In May and June, Paris was besieged by tens of thousands of French citizens who braved the risk of Covid-19 to demonstrate under the banner of the Black Lives Matter movement, while carrying portraits of George Floyd like a martyr’s icon. Far away from Minneapolis, these demonstrators belonged to the various ethnic communities—white included—that now constitute French and American society.
This incursion of an American-originated uprising in the streets of France is not without precedent: in 1953, the French manifested their support for the Rosenbergs before the couple’s execution for espionage. The outpouring was initiated by the French Communist Party, which had close relations with the Soviet Union, and it appealed to what was then a broad base of anti-Americanism. In 1967, the French demonstrated against the Vietnam War, though they had shown little indignation toward this same war when it was conducted by the French colonial army. Synchronization with American uprisings gave way quickly to the “events” of May 1968 in France—a singularly French happening, infused with a kind of poetic idealism but no definable political agenda.
The eruption of the BLM protests is different because, beyond the expression of solidarity with George Floyd and what he symbolizes in the United States, the French find themselves confronted, and not just in the universities, with the “black question” in their country, and with the problem of French racism more generally. George Floyd has a French counterpart, Adama Traoré, the son of immigrants from Mali, who died in 2016 at the hands of the police under circumstances strikingly similar to the death of George Floyd. Traoré’s sister Assa, a schoolteacher, protested the killing from the beginning and never accepted the argument of innocence on the part of the police and the justice system. The Traoré case has contributed significantly to BLM’s taking hold in France.
Are the French police racist, hostile to the two great minorities of recent immigration—Arab-Muslim and African? The question has not been addressed seriously, since France is supposed to know only citizens; their ethnic origins, culture, and religion cannot legally be surveyed in a census. In France, race is supposed to be invisible; no one belongs to a community other than the nation, and “communitarianism” (i.e., identity politics) is denounced on both the Right and the Left as a betrayal of the French ideal. The only publicly accepted “religion,” which in theory is not a religion, is laïcité, a sort of secularism of the Republic. It is in the name of this laïcité that all public religious expression, such as the Islamic woman’s veil, is prohibited in schools. If religiosity is expressed too visibly, or if one identifies with one’s ethnic community, one is soon suspected of moving toward the “American model.” French president Emmanuel Macron’s government is considering a law that would ban “separatism,” a thinly veiled allusion to Islam and to African identity.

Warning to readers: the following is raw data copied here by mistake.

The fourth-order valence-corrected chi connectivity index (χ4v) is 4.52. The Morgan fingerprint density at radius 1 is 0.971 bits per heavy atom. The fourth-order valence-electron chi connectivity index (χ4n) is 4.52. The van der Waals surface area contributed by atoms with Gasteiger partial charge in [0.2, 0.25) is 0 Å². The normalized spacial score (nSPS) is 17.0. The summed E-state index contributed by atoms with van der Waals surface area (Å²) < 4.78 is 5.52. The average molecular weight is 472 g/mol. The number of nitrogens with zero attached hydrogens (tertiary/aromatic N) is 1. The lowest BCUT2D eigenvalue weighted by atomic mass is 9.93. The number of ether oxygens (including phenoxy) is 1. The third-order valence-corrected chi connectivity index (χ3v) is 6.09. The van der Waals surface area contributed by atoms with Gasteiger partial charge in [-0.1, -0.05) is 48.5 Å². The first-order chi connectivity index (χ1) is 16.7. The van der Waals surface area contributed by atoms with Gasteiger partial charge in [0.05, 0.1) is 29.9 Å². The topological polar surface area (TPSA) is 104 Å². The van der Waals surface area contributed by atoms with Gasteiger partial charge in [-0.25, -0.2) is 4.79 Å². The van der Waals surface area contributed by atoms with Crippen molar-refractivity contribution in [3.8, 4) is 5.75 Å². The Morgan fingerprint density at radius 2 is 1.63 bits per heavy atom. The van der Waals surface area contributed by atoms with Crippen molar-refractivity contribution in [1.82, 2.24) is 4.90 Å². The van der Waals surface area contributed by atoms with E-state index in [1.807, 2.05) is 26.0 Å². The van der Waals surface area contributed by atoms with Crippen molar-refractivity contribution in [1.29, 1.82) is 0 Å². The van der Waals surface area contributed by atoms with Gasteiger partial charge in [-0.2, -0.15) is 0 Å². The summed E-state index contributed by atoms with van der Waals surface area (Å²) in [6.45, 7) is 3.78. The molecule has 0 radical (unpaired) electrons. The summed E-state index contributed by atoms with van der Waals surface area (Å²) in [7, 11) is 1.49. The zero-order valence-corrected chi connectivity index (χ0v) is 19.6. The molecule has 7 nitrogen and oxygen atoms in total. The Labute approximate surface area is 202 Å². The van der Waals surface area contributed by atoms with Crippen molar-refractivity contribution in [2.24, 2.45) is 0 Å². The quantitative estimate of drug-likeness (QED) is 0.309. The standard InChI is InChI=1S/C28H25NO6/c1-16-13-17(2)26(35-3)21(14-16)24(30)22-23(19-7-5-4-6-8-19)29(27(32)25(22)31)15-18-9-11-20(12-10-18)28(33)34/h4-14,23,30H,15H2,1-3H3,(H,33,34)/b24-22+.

The ideal of laïcité is thus besieged by Black Lives Matter. Should France open itself to communitarianism and recognize the concept of racial identity—that Muslims and blacks are French, too, but in a particular way? In the past, France, supposedly secular and neutral, was anti-Christian, anti-Semitic, and hostile to immigrants; now it’s anti-Muslim. The intellectual founder of Black Studies in France, the Senegalese historian Pap Ndiaye, far from being an extremist, demands only—since the 2006 publication of his foundational book The Black Condition—that the African contribution to French civilization be recognized. It happens that Ndiaye symbolizes the intricate interconnection between French and American versions of the racial ferment: it was as a student at the University of Virginia that he discovered his black identity and the Black Studies that he would later import into France. Ndiaye might find an ally in Macron. The French president, in a speech that broke with the official version of the French colonization of Algeria and black Africa, stated several times that, far from embodying a noble mission civilisatrice, colonization was a “crime against humanity.”
It’s worth remembering, too, that Black Studies in America was strongly influenced, even decisively stamped, by French intellectuals, sociologists, and philosophers like Jacques Derrida, Michel Foucault, and Pierre Bourdieu—not to mention, of course, Frantz Fanon and Aimé Césaire. But the French school of critique won acclaim on American campuses before returning to its country of origin.
Reactions in the United States and France to the deaths of George Floyd and Adama Traoré pose the same question: how to preserve the unity of democratic nations, over and above their cultural diversity? In the United States, the question is too much in the air at the moment, to the point that it overwhelms all other discussions; in France, it is not asked enough. In both countries, though, the question is real—and failure to address it will not make it disappear.
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